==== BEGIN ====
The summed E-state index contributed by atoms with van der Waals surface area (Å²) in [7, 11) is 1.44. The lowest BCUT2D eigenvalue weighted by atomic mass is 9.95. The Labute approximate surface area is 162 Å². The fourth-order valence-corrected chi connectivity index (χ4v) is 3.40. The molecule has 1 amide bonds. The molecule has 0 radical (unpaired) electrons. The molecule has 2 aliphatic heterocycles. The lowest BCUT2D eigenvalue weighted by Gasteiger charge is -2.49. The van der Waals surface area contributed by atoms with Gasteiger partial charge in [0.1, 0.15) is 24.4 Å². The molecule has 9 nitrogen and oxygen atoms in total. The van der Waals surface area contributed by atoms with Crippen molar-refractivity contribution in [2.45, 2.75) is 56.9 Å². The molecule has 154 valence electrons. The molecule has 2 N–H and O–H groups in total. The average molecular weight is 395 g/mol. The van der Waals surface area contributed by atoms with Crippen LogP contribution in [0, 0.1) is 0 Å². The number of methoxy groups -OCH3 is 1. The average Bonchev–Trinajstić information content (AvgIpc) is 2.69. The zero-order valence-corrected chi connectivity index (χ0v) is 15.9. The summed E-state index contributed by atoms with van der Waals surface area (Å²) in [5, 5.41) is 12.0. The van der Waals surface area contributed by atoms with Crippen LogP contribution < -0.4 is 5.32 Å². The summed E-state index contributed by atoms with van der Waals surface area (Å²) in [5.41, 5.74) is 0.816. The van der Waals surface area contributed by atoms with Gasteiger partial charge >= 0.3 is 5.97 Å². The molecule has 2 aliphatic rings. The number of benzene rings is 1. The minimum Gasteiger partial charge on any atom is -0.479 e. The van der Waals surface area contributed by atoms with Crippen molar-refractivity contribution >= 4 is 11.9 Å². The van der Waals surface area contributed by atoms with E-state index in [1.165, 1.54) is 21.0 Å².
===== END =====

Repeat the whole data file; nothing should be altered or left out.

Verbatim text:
The summed E-state index contributed by atoms with van der Waals surface area (Å²) in [7, 11) is 1.44. The lowest BCUT2D eigenvalue weighted by atomic mass is 9.95. The Labute approximate surface area is 162 Å². The fourth-order valence-corrected chi connectivity index (χ4v) is 3.40. The molecule has 1 amide bonds. The molecule has 0 radical (unpaired) electrons. The molecule has 2 aliphatic heterocycles. The lowest BCUT2D eigenvalue weighted by Gasteiger charge is -2.49. The van der Waals surface area contributed by atoms with Gasteiger partial charge in [0.1, 0.15) is 24.4 Å². The molecule has 9 nitrogen and oxygen atoms in total. The van der Waals surface area contributed by atoms with Crippen molar-refractivity contribution in [2.45, 2.75) is 56.9 Å². The molecule has 154 valence electrons. The molecule has 2 N–H and O–H groups in total. The average molecular weight is 395 g/mol. The van der Waals surface area contributed by atoms with Crippen LogP contribution in [0, 0.1) is 0 Å². The number of methoxy groups -OCH3 is 1. The average Bonchev–Trinajstić information content (AvgIpc) is 2.69. The zero-order valence-corrected chi connectivity index (χ0v) is 15.9. The summed E-state index contributed by atoms with van der Waals surface area (Å²) in [5, 5.41) is 12.0. The van der Waals surface area contributed by atoms with Crippen LogP contribution < -0.4 is 5.32 Å². The summed E-state index contributed by atoms with van der Waals surface area (Å²) in [5.41, 5.74) is 0.816. The van der Waals surface area contributed by atoms with Gasteiger partial charge >= 0.3 is 5.97 Å². The molecule has 2 aliphatic rings. The number of benzene rings is 1. The minimum Gasteiger partial charge on any atom is -0.479 e. The van der Waals surface area contributed by atoms with Crippen molar-refractivity contribution >= 4 is 11.9 Å². The van der Waals surface area contributed by atoms with E-state index in [1.165, 1.54) is 21.0 Å².